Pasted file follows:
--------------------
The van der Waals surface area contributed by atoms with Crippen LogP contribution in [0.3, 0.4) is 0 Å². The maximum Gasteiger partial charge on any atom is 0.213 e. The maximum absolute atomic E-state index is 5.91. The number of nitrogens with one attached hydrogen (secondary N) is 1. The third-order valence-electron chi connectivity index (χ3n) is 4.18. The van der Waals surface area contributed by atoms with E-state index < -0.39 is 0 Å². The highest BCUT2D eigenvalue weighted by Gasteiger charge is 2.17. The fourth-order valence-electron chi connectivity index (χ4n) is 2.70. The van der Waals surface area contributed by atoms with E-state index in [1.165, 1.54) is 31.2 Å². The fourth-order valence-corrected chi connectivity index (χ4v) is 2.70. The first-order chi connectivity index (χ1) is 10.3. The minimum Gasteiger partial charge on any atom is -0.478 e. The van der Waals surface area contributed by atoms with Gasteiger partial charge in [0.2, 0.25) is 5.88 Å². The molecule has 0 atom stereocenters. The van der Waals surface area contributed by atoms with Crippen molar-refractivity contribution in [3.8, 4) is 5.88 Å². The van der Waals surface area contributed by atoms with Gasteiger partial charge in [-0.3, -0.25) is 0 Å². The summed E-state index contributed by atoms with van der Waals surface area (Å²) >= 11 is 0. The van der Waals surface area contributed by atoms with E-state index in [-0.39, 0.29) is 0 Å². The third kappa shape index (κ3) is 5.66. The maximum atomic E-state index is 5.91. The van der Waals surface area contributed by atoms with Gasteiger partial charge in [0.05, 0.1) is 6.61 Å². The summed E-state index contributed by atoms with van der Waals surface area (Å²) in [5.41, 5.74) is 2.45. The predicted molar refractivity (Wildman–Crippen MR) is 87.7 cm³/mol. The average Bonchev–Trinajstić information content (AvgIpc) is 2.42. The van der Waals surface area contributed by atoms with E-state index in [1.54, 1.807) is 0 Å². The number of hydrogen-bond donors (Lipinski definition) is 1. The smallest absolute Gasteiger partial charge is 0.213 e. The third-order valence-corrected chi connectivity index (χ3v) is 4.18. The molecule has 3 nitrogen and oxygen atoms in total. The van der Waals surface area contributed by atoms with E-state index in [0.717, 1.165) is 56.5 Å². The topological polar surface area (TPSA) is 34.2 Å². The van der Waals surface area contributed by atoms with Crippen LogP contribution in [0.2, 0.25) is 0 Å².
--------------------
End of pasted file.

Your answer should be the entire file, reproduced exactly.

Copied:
The van der Waals surface area contributed by atoms with Crippen LogP contribution in [0.3, 0.4) is 0 Å². The maximum Gasteiger partial charge on any atom is 0.213 e. The maximum absolute atomic E-state index is 5.91. The number of nitrogens with one attached hydrogen (secondary N) is 1. The third-order valence-electron chi connectivity index (χ3n) is 4.18. The van der Waals surface area contributed by atoms with E-state index < -0.39 is 0 Å². The highest BCUT2D eigenvalue weighted by Gasteiger charge is 2.17. The fourth-order valence-electron chi connectivity index (χ4n) is 2.70. The van der Waals surface area contributed by atoms with E-state index in [1.165, 1.54) is 31.2 Å². The fourth-order valence-corrected chi connectivity index (χ4v) is 2.70. The first-order chi connectivity index (χ1) is 10.3. The minimum Gasteiger partial charge on any atom is -0.478 e. The van der Waals surface area contributed by atoms with Gasteiger partial charge in [0.2, 0.25) is 5.88 Å². The molecule has 0 atom stereocenters. The van der Waals surface area contributed by atoms with Crippen molar-refractivity contribution in [3.8, 4) is 5.88 Å². The van der Waals surface area contributed by atoms with Gasteiger partial charge in [-0.3, -0.25) is 0 Å². The summed E-state index contributed by atoms with van der Waals surface area (Å²) >= 11 is 0. The van der Waals surface area contributed by atoms with E-state index in [-0.39, 0.29) is 0 Å². The third kappa shape index (κ3) is 5.66. The maximum atomic E-state index is 5.91. The van der Waals surface area contributed by atoms with Gasteiger partial charge in [0.05, 0.1) is 6.61 Å². The summed E-state index contributed by atoms with van der Waals surface area (Å²) in [5.41, 5.74) is 2.45. The predicted molar refractivity (Wildman–Crippen MR) is 87.7 cm³/mol. The average Bonchev–Trinajstić information content (AvgIpc) is 2.42. The van der Waals surface area contributed by atoms with E-state index in [1.54, 1.807) is 0 Å². The number of hydrogen-bond donors (Lipinski definition) is 1. The smallest absolute Gasteiger partial charge is 0.213 e. The third-order valence-corrected chi connectivity index (χ3v) is 4.18. The molecule has 3 nitrogen and oxygen atoms in total. The van der Waals surface area contributed by atoms with E-state index in [0.717, 1.165) is 56.5 Å². The topological polar surface area (TPSA) is 34.2 Å². The van der Waals surface area contributed by atoms with Crippen LogP contribution in [0.2, 0.25) is 0 Å².